Coast of Lamu Kenya

Due to the fragile nature of Lamu’s environment and culture, concerns were raised by local community members and NGOs’ such as Save LamuNatural Justice and Katiba Institute on the potential irreversible changes on the delicate natural environment and rapid disruption of the towns cultural traditions which forms an integral part of Lamu identity.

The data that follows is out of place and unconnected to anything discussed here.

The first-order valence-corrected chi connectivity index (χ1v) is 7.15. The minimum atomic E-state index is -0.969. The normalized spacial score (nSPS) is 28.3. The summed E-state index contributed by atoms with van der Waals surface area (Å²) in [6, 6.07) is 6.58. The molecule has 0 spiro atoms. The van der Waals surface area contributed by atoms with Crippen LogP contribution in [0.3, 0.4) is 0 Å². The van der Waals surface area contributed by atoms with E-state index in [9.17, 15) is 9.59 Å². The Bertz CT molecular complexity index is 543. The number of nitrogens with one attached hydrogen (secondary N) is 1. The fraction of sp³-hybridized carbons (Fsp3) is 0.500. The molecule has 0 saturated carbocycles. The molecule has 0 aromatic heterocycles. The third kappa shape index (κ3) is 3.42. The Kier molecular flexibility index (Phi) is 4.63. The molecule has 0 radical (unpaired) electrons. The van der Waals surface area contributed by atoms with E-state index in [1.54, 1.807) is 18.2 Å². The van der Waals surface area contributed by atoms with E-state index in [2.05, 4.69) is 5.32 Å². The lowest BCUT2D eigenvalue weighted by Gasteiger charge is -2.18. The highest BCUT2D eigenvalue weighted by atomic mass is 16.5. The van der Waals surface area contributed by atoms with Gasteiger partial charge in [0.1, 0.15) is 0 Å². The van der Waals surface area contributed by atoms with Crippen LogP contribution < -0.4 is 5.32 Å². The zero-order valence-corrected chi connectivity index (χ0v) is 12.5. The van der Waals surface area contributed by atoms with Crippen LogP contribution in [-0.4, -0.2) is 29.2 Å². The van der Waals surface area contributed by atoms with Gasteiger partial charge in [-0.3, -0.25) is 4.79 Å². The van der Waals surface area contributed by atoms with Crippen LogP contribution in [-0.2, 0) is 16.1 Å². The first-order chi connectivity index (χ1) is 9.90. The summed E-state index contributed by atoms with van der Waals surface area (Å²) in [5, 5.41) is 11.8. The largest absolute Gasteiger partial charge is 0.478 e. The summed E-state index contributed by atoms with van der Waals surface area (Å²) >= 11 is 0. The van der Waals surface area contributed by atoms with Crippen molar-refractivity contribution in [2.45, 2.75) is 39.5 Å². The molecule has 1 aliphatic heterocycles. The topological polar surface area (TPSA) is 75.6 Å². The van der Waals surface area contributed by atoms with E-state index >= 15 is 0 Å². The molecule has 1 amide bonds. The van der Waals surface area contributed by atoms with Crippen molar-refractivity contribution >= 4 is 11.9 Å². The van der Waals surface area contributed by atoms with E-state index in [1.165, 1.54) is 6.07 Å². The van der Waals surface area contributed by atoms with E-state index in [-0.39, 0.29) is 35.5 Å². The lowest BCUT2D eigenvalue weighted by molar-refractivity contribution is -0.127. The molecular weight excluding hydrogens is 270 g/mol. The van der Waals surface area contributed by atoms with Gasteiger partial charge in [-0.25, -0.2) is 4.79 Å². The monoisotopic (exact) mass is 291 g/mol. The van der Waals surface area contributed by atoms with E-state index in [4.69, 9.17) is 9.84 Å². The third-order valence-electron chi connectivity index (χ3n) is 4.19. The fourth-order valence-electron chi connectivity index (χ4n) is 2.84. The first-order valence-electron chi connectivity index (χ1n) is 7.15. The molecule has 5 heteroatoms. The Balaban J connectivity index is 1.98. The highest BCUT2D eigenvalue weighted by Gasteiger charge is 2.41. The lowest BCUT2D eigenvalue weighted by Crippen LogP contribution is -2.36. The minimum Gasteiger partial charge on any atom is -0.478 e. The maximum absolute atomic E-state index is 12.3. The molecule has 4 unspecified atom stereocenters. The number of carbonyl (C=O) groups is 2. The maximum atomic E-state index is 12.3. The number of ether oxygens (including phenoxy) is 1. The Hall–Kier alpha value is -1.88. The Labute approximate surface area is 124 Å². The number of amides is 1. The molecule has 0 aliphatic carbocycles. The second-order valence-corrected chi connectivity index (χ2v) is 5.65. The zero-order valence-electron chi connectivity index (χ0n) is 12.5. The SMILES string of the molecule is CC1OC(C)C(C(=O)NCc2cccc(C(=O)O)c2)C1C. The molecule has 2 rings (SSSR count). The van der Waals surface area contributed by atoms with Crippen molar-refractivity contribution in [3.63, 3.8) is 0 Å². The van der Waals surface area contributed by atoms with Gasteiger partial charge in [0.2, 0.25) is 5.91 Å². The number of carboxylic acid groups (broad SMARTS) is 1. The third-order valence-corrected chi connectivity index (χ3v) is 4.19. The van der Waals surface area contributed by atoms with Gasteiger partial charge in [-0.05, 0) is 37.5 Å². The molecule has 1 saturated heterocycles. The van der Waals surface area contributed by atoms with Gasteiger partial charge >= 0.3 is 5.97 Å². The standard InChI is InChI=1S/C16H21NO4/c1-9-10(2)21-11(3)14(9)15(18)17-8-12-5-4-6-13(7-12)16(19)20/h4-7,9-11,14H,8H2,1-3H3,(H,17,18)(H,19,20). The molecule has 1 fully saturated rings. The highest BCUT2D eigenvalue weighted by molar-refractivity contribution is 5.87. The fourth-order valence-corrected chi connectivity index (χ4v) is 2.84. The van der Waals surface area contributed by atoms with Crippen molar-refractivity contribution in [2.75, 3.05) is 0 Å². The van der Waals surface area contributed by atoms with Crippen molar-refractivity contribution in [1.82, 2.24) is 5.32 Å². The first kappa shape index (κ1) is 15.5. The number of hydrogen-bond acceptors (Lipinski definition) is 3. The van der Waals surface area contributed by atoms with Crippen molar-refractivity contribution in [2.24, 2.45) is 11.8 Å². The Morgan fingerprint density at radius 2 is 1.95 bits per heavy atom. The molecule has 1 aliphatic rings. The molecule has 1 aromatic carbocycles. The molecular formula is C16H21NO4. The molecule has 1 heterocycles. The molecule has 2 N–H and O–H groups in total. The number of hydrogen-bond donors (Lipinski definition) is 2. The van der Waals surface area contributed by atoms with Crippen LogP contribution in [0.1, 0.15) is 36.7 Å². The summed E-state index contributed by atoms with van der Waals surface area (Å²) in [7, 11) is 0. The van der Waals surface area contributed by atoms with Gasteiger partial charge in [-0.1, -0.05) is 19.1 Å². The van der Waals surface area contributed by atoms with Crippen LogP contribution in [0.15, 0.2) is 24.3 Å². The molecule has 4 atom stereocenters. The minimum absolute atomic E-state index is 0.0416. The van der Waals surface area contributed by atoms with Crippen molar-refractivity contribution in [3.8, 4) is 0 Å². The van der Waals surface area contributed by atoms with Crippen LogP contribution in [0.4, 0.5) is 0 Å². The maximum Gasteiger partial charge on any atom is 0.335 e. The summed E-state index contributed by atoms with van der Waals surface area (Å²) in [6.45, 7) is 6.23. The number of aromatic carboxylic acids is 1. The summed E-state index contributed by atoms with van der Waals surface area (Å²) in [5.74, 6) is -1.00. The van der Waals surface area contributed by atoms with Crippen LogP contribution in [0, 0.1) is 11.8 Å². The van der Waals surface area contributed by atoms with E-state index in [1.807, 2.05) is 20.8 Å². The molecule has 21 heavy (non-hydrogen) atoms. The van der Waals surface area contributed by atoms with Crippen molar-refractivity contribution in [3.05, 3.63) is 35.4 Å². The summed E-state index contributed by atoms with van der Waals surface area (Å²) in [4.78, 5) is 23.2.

Despite local opposition to the coal power plant, the Government of Kenya awarded Amu Power Company (APC) the development rights in September 2014 (deal valued at approximately US$2 billion). APC is a consortium of Centum Investments Company Limited (a Kenyan private equity firm), Gulf Energy (a Kenyan energy generating company) and Sichuan Electric Power Design and Consulting Company Limited (SEDC) which is a subsidiary of Power Construction Corporation of China (Power China). Subsequently in mid- 2017, a 25 year Power purchase agreement between Lamu Coal Power Station with the investor Amu power, was singed in China witnessed by the President of Kenya, with guarantee from African Development Bank, even though the project is a private investment. “The President’s presence at the signing was likely arranged by the promoters of the project to shore up support for it,” according to David Ndii (2017), a Kenyan Daily Nation Newspaper columnist. However, the construction has repeatedly been halted due to opposition by environmentalists and human rights groups, for the plant will lead to air pollution, destruction of mangroves and breeding grounds for endangered species of marine turtles, fish and other marine life. The latest suspension of the project is a decision made in 2018 by a Kenyan court, sending the dispute back to National Environment Tribunal.